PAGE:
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Why Boxfusion chooses Azure

In mid-October, Microsoft was the focus of a massive cyberattack that targeted an Azure customer located in Europe. The attack, a Distributed Denial of Service (DDoS) attack, was the biggest recorded,…
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Why it’s more than just an award

In early October, Boxfusion was honoured by Microsoft with the Industry Solution Partner of the Year Award. This prestigious event happens annually, with industry heavyweights such as Tarsus on Demand…
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SMEs: small businesses, big impact

Small businesses are the lifeblood of our country. Not only do they account for R2.3 trillion of business sector turnover in South Africa, but they have a ripple effect when it comes to employing and …
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April 29, 2020

Tapping into tech to unleash Africa’s potential

When it comes to the possibilities that new technology presents, the limit is only our imaginations. While Snapchat filters provide a fun way of playing with such possibilities, the power of technology becomes fully realised when it is turned towards providing solutions to global challenges.

Across the continent there are myriad social and developmental challenges that we can apply the power of technology to. Fortunately, there are also ingenious tech start-ups that are working with the public sector to develop such solutions for our societies. 

Revolutions in Agritech

What would Uber for small scale farmers look like? Essentially, it would be a tractor-hailing project that would allow small farmers to hire and use plant that they otherwise might not be able to afford, while providing data on farming habits to allow such small-scale farmers to secure bank loans in future. 

This exciting initiative is being pioneered by John Deere, the world’s largest tractor company, in partnership with tech start-up, Hello Tractor in countries like Ghana and Kenya.

This clever start-up solution provides much-needed automation to the least mechanised regions in the world, but it also holds the potential to increase small-scale production. This, according to a recent report by McKinsey, could be one of the biggest growth drivers in agricultural output on the continent.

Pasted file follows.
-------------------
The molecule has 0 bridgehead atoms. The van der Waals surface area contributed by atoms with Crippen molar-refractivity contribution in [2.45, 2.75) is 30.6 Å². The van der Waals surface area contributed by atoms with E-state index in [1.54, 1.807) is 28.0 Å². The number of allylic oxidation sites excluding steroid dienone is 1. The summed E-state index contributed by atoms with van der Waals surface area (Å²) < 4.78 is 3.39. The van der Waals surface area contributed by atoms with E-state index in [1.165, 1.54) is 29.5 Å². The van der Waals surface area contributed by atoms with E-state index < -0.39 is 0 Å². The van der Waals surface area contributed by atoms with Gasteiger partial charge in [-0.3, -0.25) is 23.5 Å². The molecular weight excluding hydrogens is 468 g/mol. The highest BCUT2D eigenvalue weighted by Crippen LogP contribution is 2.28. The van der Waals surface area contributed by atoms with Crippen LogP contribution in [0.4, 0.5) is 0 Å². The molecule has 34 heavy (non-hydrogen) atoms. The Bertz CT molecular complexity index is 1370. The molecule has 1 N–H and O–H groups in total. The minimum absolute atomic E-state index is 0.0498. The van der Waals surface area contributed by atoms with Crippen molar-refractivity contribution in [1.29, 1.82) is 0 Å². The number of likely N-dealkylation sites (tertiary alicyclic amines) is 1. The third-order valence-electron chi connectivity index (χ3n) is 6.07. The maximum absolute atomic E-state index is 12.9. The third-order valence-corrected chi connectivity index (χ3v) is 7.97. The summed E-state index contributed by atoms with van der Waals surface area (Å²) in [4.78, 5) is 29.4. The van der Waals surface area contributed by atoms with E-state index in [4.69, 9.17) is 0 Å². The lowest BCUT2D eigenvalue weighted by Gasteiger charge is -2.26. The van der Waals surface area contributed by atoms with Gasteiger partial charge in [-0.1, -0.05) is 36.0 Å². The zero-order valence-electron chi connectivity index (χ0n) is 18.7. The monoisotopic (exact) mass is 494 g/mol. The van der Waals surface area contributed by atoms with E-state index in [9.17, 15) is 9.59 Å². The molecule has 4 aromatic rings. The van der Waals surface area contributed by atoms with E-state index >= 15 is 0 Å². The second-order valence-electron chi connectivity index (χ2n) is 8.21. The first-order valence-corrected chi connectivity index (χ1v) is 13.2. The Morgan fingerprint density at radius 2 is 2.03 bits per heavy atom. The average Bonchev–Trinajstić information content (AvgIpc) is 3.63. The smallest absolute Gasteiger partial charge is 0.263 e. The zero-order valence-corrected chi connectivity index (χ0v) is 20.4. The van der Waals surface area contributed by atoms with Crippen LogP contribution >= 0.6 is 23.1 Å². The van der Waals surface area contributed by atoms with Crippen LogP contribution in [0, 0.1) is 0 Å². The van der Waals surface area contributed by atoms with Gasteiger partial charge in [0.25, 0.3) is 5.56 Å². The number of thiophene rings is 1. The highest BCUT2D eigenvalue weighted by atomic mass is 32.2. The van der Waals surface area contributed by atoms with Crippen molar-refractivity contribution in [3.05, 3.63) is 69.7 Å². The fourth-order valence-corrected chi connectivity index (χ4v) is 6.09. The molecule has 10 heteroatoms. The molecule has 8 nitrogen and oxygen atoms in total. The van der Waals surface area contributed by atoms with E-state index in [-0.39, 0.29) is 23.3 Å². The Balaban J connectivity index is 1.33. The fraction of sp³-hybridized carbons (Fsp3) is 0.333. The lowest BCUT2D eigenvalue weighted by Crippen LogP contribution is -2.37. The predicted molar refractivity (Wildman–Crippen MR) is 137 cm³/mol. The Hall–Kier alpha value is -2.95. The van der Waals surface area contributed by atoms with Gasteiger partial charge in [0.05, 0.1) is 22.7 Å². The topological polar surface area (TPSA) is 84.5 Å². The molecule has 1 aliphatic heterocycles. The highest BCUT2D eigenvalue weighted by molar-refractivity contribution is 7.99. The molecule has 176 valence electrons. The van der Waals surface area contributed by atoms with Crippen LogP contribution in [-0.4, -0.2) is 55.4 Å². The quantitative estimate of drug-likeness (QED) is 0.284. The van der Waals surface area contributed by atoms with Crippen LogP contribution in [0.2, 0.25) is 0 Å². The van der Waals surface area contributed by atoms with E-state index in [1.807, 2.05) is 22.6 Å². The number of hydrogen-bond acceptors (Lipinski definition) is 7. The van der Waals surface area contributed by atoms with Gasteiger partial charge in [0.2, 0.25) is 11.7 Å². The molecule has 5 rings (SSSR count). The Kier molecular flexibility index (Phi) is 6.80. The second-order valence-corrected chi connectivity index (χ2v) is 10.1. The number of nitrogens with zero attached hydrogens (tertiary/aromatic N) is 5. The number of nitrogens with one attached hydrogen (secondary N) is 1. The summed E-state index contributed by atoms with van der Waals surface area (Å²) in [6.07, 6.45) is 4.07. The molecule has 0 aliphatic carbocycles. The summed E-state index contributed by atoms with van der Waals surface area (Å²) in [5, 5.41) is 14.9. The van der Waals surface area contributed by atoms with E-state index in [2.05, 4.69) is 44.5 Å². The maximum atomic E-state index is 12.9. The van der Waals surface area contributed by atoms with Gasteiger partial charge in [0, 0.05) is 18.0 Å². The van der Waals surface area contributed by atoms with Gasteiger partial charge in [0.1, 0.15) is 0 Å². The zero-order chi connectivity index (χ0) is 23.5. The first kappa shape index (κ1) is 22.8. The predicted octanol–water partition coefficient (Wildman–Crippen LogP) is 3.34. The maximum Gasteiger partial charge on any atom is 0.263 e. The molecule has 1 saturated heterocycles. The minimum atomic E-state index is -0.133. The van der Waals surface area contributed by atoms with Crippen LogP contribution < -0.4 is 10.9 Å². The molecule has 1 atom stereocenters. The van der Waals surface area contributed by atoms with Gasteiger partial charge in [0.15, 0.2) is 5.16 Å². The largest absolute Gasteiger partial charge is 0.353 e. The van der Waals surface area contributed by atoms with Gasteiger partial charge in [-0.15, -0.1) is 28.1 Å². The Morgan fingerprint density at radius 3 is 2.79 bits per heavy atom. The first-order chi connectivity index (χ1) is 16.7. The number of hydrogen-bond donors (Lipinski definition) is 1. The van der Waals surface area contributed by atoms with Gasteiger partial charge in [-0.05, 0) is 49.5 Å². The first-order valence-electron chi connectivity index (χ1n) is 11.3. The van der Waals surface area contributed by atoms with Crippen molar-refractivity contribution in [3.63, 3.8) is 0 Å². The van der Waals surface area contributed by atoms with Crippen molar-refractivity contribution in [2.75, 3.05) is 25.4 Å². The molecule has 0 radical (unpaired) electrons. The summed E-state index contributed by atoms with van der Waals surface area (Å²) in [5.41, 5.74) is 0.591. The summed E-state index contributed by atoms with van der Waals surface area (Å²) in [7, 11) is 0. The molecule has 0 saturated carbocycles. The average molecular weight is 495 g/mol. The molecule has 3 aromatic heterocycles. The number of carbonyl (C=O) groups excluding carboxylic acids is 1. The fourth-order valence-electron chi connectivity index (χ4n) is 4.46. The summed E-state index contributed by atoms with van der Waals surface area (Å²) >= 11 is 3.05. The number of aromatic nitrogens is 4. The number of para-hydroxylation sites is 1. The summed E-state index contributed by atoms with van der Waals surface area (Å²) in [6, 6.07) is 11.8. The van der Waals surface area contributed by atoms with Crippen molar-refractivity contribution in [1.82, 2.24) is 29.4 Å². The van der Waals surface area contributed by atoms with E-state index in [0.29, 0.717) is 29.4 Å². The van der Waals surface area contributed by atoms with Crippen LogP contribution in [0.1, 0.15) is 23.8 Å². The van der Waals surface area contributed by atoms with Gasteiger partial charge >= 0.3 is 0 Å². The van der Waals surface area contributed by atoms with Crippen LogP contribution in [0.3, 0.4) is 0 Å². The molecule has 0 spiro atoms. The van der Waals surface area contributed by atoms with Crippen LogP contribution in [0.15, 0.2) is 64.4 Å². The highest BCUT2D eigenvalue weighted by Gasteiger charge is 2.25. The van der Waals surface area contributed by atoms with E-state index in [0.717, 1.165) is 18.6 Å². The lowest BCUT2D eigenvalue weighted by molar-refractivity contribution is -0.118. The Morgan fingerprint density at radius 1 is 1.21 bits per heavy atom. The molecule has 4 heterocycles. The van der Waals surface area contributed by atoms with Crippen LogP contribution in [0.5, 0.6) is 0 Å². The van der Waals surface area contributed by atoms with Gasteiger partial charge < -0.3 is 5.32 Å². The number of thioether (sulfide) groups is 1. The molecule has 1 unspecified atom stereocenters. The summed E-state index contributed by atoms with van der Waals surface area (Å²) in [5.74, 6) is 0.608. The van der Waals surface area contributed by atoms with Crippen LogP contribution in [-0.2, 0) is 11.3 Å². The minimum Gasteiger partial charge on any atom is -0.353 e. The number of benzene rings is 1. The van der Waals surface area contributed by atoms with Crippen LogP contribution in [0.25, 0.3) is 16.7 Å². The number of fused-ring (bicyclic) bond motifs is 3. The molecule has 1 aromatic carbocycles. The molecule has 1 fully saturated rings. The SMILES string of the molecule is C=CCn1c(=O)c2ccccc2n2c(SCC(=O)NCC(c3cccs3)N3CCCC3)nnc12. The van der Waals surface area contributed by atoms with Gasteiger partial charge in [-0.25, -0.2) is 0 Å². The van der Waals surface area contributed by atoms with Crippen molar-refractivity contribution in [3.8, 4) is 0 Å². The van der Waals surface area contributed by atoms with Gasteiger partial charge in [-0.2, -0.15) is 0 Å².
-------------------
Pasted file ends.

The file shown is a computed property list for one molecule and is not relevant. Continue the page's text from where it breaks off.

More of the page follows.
Bringing health to the people

Another area that lacks critical infrastructure is that of the healthcare sector. But combining existing technology, such as mobile phones and drones, means that essential supplies can reach even the most remote regions on the continent. 

Silicon Valley start-up, Zipline, is doing precisely that, in partnership with the Rwandan government. Now, using drones and the messaging platform WhatsApp, healthcare professionals working in mountainous regions can order medical products and blood, which can be delivered within an hour, as opposed to three hours. 

Locally, Boxfusion’s Mpilo Healthcare app, which was rolled out in late 2019, is bringing healthcare services closer to the Gauteng public. It provides a platform that allows users to find their nearest clinic or hospital, report abuses or corruption and receive news and alerts, with more features to come in the near future.

Initiatives fostering change

The power of such inventiveness lies in providing support for local start-ups, combined with impactful partnerships with the private and public sectors. There are more than enough challenges present on the continent, but if we can leverage technology to overcome these, we can witness Africa becoming a digital-first continent ahead of its time and ahead of the rest of the world.